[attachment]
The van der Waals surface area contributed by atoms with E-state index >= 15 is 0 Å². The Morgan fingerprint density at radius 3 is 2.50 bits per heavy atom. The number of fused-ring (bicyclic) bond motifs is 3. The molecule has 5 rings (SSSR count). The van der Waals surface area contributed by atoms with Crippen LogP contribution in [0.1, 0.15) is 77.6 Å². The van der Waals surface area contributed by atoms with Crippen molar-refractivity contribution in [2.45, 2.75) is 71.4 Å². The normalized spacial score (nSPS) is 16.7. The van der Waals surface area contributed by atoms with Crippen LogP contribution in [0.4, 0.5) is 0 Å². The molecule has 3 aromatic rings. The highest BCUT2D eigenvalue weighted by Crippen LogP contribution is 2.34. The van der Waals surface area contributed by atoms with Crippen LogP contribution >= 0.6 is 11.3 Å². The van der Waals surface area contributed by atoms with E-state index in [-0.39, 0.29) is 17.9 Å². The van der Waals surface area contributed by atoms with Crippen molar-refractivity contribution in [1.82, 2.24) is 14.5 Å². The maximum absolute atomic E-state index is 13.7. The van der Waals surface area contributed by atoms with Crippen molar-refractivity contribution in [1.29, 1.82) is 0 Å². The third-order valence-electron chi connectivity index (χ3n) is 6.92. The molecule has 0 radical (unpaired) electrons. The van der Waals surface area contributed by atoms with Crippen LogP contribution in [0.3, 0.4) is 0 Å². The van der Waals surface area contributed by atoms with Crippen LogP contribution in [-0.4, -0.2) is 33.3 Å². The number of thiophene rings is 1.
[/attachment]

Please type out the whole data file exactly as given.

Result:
The van der Waals surface area contributed by atoms with E-state index >= 15 is 0 Å². The Morgan fingerprint density at radius 3 is 2.50 bits per heavy atom. The number of fused-ring (bicyclic) bond motifs is 3. The molecule has 5 rings (SSSR count). The van der Waals surface area contributed by atoms with Crippen LogP contribution in [0.1, 0.15) is 77.6 Å². The van der Waals surface area contributed by atoms with Crippen molar-refractivity contribution in [2.45, 2.75) is 71.4 Å². The normalized spacial score (nSPS) is 16.7. The van der Waals surface area contributed by atoms with Crippen LogP contribution in [0.4, 0.5) is 0 Å². The molecule has 3 aromatic rings. The highest BCUT2D eigenvalue weighted by Crippen LogP contribution is 2.34. The van der Waals surface area contributed by atoms with Crippen LogP contribution >= 0.6 is 11.3 Å². The van der Waals surface area contributed by atoms with E-state index in [-0.39, 0.29) is 17.9 Å². The van der Waals surface area contributed by atoms with Crippen molar-refractivity contribution in [1.82, 2.24) is 14.5 Å². The maximum absolute atomic E-state index is 13.7. The van der Waals surface area contributed by atoms with Crippen molar-refractivity contribution in [1.29, 1.82) is 0 Å². The third-order valence-electron chi connectivity index (χ3n) is 6.92. The molecule has 0 radical (unpaired) electrons. The van der Waals surface area contributed by atoms with Crippen LogP contribution in [0.3, 0.4) is 0 Å². The van der Waals surface area contributed by atoms with Crippen LogP contribution in [-0.4, -0.2) is 33.3 Å². The number of thiophene rings is 1.